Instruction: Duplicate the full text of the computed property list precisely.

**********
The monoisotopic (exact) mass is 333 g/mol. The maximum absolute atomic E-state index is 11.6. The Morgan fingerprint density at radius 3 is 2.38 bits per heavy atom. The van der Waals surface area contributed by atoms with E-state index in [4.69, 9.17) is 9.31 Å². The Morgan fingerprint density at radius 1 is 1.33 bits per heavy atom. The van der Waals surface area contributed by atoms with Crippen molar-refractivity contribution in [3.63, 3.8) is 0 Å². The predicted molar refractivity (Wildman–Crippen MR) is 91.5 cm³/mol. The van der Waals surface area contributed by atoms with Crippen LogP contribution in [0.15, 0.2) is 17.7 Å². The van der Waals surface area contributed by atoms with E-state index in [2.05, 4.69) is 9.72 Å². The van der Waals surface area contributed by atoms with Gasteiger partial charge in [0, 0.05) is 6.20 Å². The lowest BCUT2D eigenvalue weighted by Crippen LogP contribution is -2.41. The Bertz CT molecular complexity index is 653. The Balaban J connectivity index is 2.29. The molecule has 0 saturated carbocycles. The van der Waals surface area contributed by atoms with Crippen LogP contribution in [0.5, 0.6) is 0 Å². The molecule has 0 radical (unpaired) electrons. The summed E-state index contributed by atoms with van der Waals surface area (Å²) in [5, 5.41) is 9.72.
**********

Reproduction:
The monoisotopic (exact) mass is 333 g/mol. The maximum absolute atomic E-state index is 11.6. The Morgan fingerprint density at radius 3 is 2.38 bits per heavy atom. The van der Waals surface area contributed by atoms with E-state index in [4.69, 9.17) is 9.31 Å². The Morgan fingerprint density at radius 1 is 1.33 bits per heavy atom. The van der Waals surface area contributed by atoms with Crippen molar-refractivity contribution in [3.63, 3.8) is 0 Å². The predicted molar refractivity (Wildman–Crippen MR) is 91.5 cm³/mol. The van der Waals surface area contributed by atoms with Crippen LogP contribution in [0.15, 0.2) is 17.7 Å². The van der Waals surface area contributed by atoms with E-state index in [2.05, 4.69) is 9.72 Å². The van der Waals surface area contributed by atoms with Gasteiger partial charge in [0, 0.05) is 6.20 Å². The lowest BCUT2D eigenvalue weighted by Crippen LogP contribution is -2.41. The Bertz CT molecular complexity index is 653. The Balaban J connectivity index is 2.29. The molecule has 0 saturated carbocycles. The van der Waals surface area contributed by atoms with Crippen LogP contribution in [0.5, 0.6) is 0 Å². The molecule has 0 radical (unpaired) electrons. The summed E-state index contributed by atoms with van der Waals surface area (Å²) in [5, 5.41) is 9.72.